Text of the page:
Gym-goers drink more
A new US study has found a link between exercise and how much we drink, suggesting one could well follow the other.
We’re never far from hearing of a new study linking drinking to our health, for better or worse.
Now it’s been shown that people tend to drink more on the same days they exercise more, according to a new US study published this month in Health Psychology and funded by the National Institute on Ageing.
The study looked at 150 adults aged 19-89 years old and asked them to log their daily alcohol and exercise habits over three separate 21-day periods.
According to the Washington Post, previous studies asked participants to write down their habits over a 30-day period retrospectively from memory or reached the conclusion that people who exercise also drink more.
But this latest study focused on individual day-to-day behaviour and the test group was comprised of “low risk” people, typically those who would have only a couple of drinks every few days.
Speaking to the Washington Post, David Conroy, the study’s lead author and a professor at Northwestern University’s Feinberg School of Medicine, said he felt they were missing a piece of the puzzle: “Something is happening on those days that’s leading people to drink more.”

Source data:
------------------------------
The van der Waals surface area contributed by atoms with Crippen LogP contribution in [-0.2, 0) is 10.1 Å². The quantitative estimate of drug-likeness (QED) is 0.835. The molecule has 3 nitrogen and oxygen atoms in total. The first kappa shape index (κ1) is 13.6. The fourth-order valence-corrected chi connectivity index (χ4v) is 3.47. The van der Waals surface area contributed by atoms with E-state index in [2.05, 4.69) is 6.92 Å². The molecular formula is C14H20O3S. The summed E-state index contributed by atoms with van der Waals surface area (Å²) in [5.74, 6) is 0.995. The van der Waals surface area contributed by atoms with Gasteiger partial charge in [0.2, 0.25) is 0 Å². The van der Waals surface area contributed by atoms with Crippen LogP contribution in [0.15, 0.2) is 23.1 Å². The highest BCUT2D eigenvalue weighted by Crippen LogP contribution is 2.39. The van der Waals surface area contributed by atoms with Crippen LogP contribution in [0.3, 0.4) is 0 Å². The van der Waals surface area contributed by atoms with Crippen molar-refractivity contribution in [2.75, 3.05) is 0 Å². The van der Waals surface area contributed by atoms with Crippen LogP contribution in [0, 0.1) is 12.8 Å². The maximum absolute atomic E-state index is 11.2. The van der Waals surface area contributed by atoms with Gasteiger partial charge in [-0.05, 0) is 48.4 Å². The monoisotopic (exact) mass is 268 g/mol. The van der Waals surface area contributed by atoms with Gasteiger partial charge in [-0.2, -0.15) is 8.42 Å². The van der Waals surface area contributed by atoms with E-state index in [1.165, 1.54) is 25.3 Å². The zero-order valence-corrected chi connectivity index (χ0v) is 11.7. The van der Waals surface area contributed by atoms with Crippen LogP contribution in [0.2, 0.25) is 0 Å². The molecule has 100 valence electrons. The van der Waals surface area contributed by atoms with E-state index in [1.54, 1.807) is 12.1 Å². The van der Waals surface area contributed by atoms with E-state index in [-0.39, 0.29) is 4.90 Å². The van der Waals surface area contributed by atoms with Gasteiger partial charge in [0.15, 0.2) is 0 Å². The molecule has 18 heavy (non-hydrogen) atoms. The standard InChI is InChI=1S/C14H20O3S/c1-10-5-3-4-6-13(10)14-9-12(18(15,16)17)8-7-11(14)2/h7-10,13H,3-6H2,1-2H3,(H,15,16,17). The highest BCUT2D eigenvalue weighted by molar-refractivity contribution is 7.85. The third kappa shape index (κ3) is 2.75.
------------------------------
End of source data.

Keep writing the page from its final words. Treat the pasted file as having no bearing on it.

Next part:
As to what that “something” might be, Conroy acknowledged multiple factors could be at play from the social aspect of the post workout drink, self-reward following the achievement of exercise or even a loss of willpower following the exertion of a gym session.
The researchers did note that most of the alcohol intake recorded by participants came in the form of beer rather than wine or spirits so it’s possible post workout consumption is simply down to the refreshment element.
The causal aspects or the “why” behind the exercise-drinking relationship will, according to Conroy, be the subject of future research and could impact upon the way we promote exercise regimes: “If we’re going to promote physical activity, we would be wise to think about whether there are any unintended consequences that could occur.”
Conroy also highlighted the irregularity of the findings as, typically, healthy behaviours tend to cluster and it’s unusual for for two opposing habits, working out and drinking, to be linked.
For example, Conroy said, people who exercise tend to eat better and not smoke.
The link also remained irrespective of age or the day of the week, leading Conroy to the conclusion that there is a direct link between the two behaviours: “It’s not just that both are peaking at the same time.”
And could it be down to guilt, people exercising because of a bender the night before?
It seems not as the researchers found the link occurred on the same day and, Conroy pointed out: “it seems unlikely that people would knock back a six-pack and then hop on a treadmill.”